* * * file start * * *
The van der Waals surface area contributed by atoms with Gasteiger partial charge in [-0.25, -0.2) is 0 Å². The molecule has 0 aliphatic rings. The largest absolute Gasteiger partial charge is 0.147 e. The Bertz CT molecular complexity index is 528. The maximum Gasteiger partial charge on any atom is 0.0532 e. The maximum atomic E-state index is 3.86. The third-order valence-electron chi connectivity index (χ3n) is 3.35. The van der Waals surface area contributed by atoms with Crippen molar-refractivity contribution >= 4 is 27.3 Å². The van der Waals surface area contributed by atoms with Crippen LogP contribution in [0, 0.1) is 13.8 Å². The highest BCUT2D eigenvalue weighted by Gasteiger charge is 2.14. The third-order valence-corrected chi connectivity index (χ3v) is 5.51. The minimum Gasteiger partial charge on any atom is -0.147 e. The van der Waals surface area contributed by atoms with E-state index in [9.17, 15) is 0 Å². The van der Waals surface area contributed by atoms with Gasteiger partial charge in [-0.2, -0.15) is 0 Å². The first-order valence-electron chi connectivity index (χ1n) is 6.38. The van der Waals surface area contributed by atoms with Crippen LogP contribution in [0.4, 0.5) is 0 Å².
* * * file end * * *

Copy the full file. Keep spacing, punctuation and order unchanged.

The van der Waals surface area contributed by atoms with Gasteiger partial charge in [-0.25, -0.2) is 0 Å². The molecule has 0 aliphatic rings. The largest absolute Gasteiger partial charge is 0.147 e. The Bertz CT molecular complexity index is 528. The maximum Gasteiger partial charge on any atom is 0.0532 e. The maximum atomic E-state index is 3.86. The third-order valence-electron chi connectivity index (χ3n) is 3.35. The van der Waals surface area contributed by atoms with Crippen molar-refractivity contribution >= 4 is 27.3 Å². The van der Waals surface area contributed by atoms with Crippen LogP contribution in [0, 0.1) is 13.8 Å². The highest BCUT2D eigenvalue weighted by Gasteiger charge is 2.14. The third-order valence-corrected chi connectivity index (χ3v) is 5.51. The minimum Gasteiger partial charge on any atom is -0.147 e. The van der Waals surface area contributed by atoms with E-state index in [9.17, 15) is 0 Å². The van der Waals surface area contributed by atoms with Gasteiger partial charge in [-0.2, -0.15) is 0 Å². The first-order valence-electron chi connectivity index (χ1n) is 6.38. The van der Waals surface area contributed by atoms with Crippen LogP contribution in [0.4, 0.5) is 0 Å².